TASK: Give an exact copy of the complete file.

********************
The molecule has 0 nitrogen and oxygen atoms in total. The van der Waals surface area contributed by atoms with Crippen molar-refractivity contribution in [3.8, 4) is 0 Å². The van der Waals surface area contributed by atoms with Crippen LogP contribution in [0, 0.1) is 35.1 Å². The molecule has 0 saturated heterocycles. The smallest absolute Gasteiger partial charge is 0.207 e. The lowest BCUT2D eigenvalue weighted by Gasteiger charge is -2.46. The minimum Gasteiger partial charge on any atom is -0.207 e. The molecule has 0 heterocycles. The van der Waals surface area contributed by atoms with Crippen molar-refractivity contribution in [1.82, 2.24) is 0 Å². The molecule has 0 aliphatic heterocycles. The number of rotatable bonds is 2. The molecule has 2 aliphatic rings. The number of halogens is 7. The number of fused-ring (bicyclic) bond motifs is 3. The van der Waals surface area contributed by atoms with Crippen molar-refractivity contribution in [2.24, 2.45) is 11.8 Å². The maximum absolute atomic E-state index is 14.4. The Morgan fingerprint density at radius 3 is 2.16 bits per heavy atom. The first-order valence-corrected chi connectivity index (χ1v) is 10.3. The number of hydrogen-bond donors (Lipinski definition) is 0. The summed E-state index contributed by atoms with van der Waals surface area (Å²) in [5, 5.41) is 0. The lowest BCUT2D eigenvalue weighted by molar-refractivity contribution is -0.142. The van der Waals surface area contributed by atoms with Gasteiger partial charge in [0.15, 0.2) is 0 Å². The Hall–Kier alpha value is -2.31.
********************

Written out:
The molecule has 0 nitrogen and oxygen atoms in total. The van der Waals surface area contributed by atoms with Crippen molar-refractivity contribution in [3.8, 4) is 0 Å². The van der Waals surface area contributed by atoms with Crippen LogP contribution in [0, 0.1) is 35.1 Å². The molecule has 0 saturated heterocycles. The smallest absolute Gasteiger partial charge is 0.207 e. The lowest BCUT2D eigenvalue weighted by Gasteiger charge is -2.46. The minimum Gasteiger partial charge on any atom is -0.207 e. The molecule has 0 heterocycles. The van der Waals surface area contributed by atoms with Crippen molar-refractivity contribution in [1.82, 2.24) is 0 Å². The molecule has 0 aliphatic heterocycles. The number of rotatable bonds is 2. The molecule has 2 aliphatic rings. The number of halogens is 7. The number of fused-ring (bicyclic) bond motifs is 3. The van der Waals surface area contributed by atoms with Crippen molar-refractivity contribution in [2.24, 2.45) is 11.8 Å². The maximum absolute atomic E-state index is 14.4. The Morgan fingerprint density at radius 3 is 2.16 bits per heavy atom. The first-order valence-corrected chi connectivity index (χ1v) is 10.3. The number of hydrogen-bond donors (Lipinski definition) is 0. The summed E-state index contributed by atoms with van der Waals surface area (Å²) in [5, 5.41) is 0. The lowest BCUT2D eigenvalue weighted by molar-refractivity contribution is -0.142. The van der Waals surface area contributed by atoms with Gasteiger partial charge in [0.15, 0.2) is 0 Å². The Hall–Kier alpha value is -2.31.